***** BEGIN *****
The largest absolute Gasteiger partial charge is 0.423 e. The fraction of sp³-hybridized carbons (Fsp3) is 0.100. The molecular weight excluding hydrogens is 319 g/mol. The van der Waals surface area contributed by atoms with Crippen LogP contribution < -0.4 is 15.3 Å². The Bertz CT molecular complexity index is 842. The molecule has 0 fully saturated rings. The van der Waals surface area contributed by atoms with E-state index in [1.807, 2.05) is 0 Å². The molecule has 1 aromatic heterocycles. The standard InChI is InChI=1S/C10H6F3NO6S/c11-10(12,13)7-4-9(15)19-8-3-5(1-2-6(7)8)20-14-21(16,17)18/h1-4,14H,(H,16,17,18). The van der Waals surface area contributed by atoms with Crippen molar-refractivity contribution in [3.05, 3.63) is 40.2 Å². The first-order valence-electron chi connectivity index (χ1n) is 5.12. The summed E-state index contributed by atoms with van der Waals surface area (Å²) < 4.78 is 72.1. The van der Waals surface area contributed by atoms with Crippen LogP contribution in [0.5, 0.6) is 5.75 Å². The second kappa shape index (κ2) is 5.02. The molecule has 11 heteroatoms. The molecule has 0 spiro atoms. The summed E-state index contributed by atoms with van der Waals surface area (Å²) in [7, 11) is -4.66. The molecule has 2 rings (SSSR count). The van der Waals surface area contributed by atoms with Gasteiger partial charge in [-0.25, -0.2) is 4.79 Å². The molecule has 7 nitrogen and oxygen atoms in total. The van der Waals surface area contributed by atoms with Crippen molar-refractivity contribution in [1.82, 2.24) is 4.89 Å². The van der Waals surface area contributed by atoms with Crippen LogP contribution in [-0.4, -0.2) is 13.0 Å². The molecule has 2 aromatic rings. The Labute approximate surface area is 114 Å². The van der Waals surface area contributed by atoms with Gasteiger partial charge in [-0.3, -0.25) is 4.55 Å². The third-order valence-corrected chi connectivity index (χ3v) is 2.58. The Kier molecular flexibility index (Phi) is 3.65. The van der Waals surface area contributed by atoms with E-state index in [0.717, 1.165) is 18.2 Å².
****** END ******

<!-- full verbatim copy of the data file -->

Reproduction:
The largest absolute Gasteiger partial charge is 0.423 e. The fraction of sp³-hybridized carbons (Fsp3) is 0.100. The molecular weight excluding hydrogens is 319 g/mol. The van der Waals surface area contributed by atoms with Crippen LogP contribution < -0.4 is 15.3 Å². The Bertz CT molecular complexity index is 842. The molecule has 0 fully saturated rings. The van der Waals surface area contributed by atoms with E-state index in [1.807, 2.05) is 0 Å². The molecule has 1 aromatic heterocycles. The standard InChI is InChI=1S/C10H6F3NO6S/c11-10(12,13)7-4-9(15)19-8-3-5(1-2-6(7)8)20-14-21(16,17)18/h1-4,14H,(H,16,17,18). The van der Waals surface area contributed by atoms with Crippen molar-refractivity contribution in [3.05, 3.63) is 40.2 Å². The first-order valence-electron chi connectivity index (χ1n) is 5.12. The summed E-state index contributed by atoms with van der Waals surface area (Å²) < 4.78 is 72.1. The van der Waals surface area contributed by atoms with Crippen LogP contribution in [0.5, 0.6) is 5.75 Å². The second kappa shape index (κ2) is 5.02. The molecule has 11 heteroatoms. The molecule has 0 spiro atoms. The summed E-state index contributed by atoms with van der Waals surface area (Å²) in [7, 11) is -4.66. The molecule has 2 rings (SSSR count). The van der Waals surface area contributed by atoms with Gasteiger partial charge in [-0.25, -0.2) is 4.79 Å². The molecule has 7 nitrogen and oxygen atoms in total. The van der Waals surface area contributed by atoms with Crippen molar-refractivity contribution in [1.82, 2.24) is 4.89 Å². The van der Waals surface area contributed by atoms with Crippen LogP contribution in [-0.4, -0.2) is 13.0 Å². The molecule has 2 aromatic rings. The Labute approximate surface area is 114 Å². The van der Waals surface area contributed by atoms with Gasteiger partial charge in [-0.3, -0.25) is 4.55 Å². The third-order valence-corrected chi connectivity index (χ3v) is 2.58. The Kier molecular flexibility index (Phi) is 3.65. The van der Waals surface area contributed by atoms with E-state index in [0.717, 1.165) is 18.2 Å².